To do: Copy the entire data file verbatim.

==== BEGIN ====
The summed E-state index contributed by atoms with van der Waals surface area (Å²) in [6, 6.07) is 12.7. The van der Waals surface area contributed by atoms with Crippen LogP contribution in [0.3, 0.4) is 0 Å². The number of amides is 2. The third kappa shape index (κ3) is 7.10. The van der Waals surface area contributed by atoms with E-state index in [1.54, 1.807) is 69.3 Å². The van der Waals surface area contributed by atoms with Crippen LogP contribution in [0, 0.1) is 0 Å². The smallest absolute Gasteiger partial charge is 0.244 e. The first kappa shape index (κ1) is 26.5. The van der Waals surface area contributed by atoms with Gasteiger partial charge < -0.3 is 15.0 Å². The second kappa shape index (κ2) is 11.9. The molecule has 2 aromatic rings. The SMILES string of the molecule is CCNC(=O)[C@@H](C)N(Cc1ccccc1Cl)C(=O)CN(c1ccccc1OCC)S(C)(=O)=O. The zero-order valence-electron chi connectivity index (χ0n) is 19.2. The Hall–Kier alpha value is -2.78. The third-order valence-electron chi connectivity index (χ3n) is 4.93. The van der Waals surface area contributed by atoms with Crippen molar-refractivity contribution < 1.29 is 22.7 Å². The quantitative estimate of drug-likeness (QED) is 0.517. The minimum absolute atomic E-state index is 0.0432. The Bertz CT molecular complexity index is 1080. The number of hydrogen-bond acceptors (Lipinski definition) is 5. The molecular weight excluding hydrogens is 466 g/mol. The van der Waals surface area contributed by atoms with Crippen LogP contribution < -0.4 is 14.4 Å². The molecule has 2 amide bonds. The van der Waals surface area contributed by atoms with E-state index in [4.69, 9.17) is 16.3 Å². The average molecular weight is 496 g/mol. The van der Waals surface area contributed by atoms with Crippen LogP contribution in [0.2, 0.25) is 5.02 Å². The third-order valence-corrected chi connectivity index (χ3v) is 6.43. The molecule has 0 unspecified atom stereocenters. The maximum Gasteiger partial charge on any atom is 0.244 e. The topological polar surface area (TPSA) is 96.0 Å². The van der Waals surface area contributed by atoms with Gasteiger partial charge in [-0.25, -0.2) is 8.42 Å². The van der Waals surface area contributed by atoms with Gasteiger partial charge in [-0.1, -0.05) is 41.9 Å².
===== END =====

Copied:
The summed E-state index contributed by atoms with van der Waals surface area (Å²) in [6, 6.07) is 12.7. The van der Waals surface area contributed by atoms with Crippen LogP contribution in [0.3, 0.4) is 0 Å². The number of amides is 2. The third kappa shape index (κ3) is 7.10. The van der Waals surface area contributed by atoms with E-state index in [1.54, 1.807) is 69.3 Å². The van der Waals surface area contributed by atoms with Crippen LogP contribution in [0, 0.1) is 0 Å². The smallest absolute Gasteiger partial charge is 0.244 e. The first kappa shape index (κ1) is 26.5. The van der Waals surface area contributed by atoms with Gasteiger partial charge < -0.3 is 15.0 Å². The second kappa shape index (κ2) is 11.9. The molecule has 2 aromatic rings. The SMILES string of the molecule is CCNC(=O)[C@@H](C)N(Cc1ccccc1Cl)C(=O)CN(c1ccccc1OCC)S(C)(=O)=O. The zero-order valence-electron chi connectivity index (χ0n) is 19.2. The Hall–Kier alpha value is -2.78. The third-order valence-electron chi connectivity index (χ3n) is 4.93. The van der Waals surface area contributed by atoms with Crippen molar-refractivity contribution < 1.29 is 22.7 Å². The quantitative estimate of drug-likeness (QED) is 0.517. The minimum absolute atomic E-state index is 0.0432. The Bertz CT molecular complexity index is 1080. The number of hydrogen-bond acceptors (Lipinski definition) is 5. The molecular weight excluding hydrogens is 466 g/mol. The van der Waals surface area contributed by atoms with Crippen LogP contribution < -0.4 is 14.4 Å². The molecule has 2 amide bonds. The van der Waals surface area contributed by atoms with E-state index in [4.69, 9.17) is 16.3 Å². The average molecular weight is 496 g/mol. The van der Waals surface area contributed by atoms with Crippen LogP contribution in [0.2, 0.25) is 5.02 Å². The third-order valence-corrected chi connectivity index (χ3v) is 6.43. The molecule has 0 unspecified atom stereocenters. The maximum Gasteiger partial charge on any atom is 0.244 e. The topological polar surface area (TPSA) is 96.0 Å². The van der Waals surface area contributed by atoms with Gasteiger partial charge in [-0.25, -0.2) is 8.42 Å². The van der Waals surface area contributed by atoms with Gasteiger partial charge in [-0.1, -0.05) is 41.9 Å².